Frances Farmer, the first female law professor at the University of Virginia Law School, began her relationship with the Law School after accepting a position as a Senior Cataloguer and Executive Secretary in 1942. By 1944 she was teaching a legal bibliography class and had been appointed Law Librarian. After retiring in 1976 she was designated Professor Emerita by the Board of Vistors of the University.
Studying at Westhampton College, Farmer majored in history. In 1933, Farmer enrolled at T.C. Williams School of Law at the University of Richmond, earning her LL.B. degree. She was the only female in her law class, and she graduated with honors. The O.H. Berry Medal was awarded to Farmer, a distinguished honor given to the best all-around graduate in law. Despite her outstanding academic record, she learned that good positions for female lawyers were difficult to obtain. Farmer's experience as a Law Librarian began when she entered the T.C. Williams School of Law and became their Assistant Law Librarian, in addition to serving as Secretary to the Dean from 1933-38. In 1934, in the absence of the Law Librarian, Farmer performed the Law Library’s administrative work, including accessioning, selecting and purchasing books and keeping financial records. After completing a course in Law Library Administration at the School of Library Service at Columbia University, Farmer was appointed Law Librarian at the University of Richmond in 1938. She joined the American Association of Law Libraries and became a member of the Committee on the Library Journal. In July 1942, Farmer accepted the position of Senior Cataloguer and Executive Secretary at the University of Virginia Law Library. The UVA Law Library had fewer than 40,000 books, all of them needing to be catalogued. Farmer’s duties included completing the cataloguing project and implementing a library purchasing program. In 1944, she was appointed Law Librarian. Under her leadership, the UVA Law Library grew to 100,000 cataloged volumes by the early 1950s.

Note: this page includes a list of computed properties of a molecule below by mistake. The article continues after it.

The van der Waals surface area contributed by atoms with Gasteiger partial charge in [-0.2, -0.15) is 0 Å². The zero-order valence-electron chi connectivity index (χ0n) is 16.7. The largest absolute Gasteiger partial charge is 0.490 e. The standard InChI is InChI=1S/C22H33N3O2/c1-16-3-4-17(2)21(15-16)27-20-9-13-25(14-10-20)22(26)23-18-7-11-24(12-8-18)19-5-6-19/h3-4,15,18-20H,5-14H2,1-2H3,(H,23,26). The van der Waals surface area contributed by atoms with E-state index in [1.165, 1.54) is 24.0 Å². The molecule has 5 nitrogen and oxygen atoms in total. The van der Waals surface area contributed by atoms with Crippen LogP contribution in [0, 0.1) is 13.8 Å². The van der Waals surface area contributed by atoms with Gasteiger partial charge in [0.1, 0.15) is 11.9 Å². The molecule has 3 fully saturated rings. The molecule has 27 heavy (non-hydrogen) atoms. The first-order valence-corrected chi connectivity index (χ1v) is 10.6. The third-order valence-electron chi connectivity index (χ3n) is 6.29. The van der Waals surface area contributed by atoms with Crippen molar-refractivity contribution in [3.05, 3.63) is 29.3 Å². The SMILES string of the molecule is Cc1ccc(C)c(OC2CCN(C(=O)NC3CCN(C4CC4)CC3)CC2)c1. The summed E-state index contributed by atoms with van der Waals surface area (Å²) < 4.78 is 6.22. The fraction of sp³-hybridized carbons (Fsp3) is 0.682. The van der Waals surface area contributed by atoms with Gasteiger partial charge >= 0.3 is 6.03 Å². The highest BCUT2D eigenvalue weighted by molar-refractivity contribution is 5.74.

Due to inadequate state funding to support the growth of the UVA Law Library, Farmer sought financial support from the Law School Alumni Association. They were willing to match or exceed state money. A life-long partnership was forged, which helped to make the Law Library achieve national recognition. In return, Farmer gave unstintingly to the Alumni Association, overseeing the annual spring alumni weekend and serving 16 years as Secretary/Treasurer of the Association. Farmer gained faculty status at the UVA Law School, becoming the first female law professor. She was active in many organizations, including the American Association of Law Libraries, which she served as president in 1959-60; the Virginia State Bar Association; University of Richmond alumni groups; Phi Beta Kappa; and Order of the Coif. She was a consultant to many U.S. law libraries and to the government law library in Nigeria. She retired in August, 1976, and she became a library consultant to the Center of Oceans Law and Policy at the Law School. She was designated Professor Emerita by the UVA Board of Visitors, and her alma mater awarded her an honorary degree in recognition of her outstanding achievements in law librarianship. In retirement, Farmer compiled an oral history of the second century of the UVA Law School. A Law School Alumni Association Resolution recognized Frances Farmer's contributions at the 30-year mark stated, "As a result of her creative mind, an inexhaustible supply of energy, resourcefulness and ability, and her indomitable spirit, the Law Library at the University of Virginia has grown and prospered." Frances Farmer died in 1993.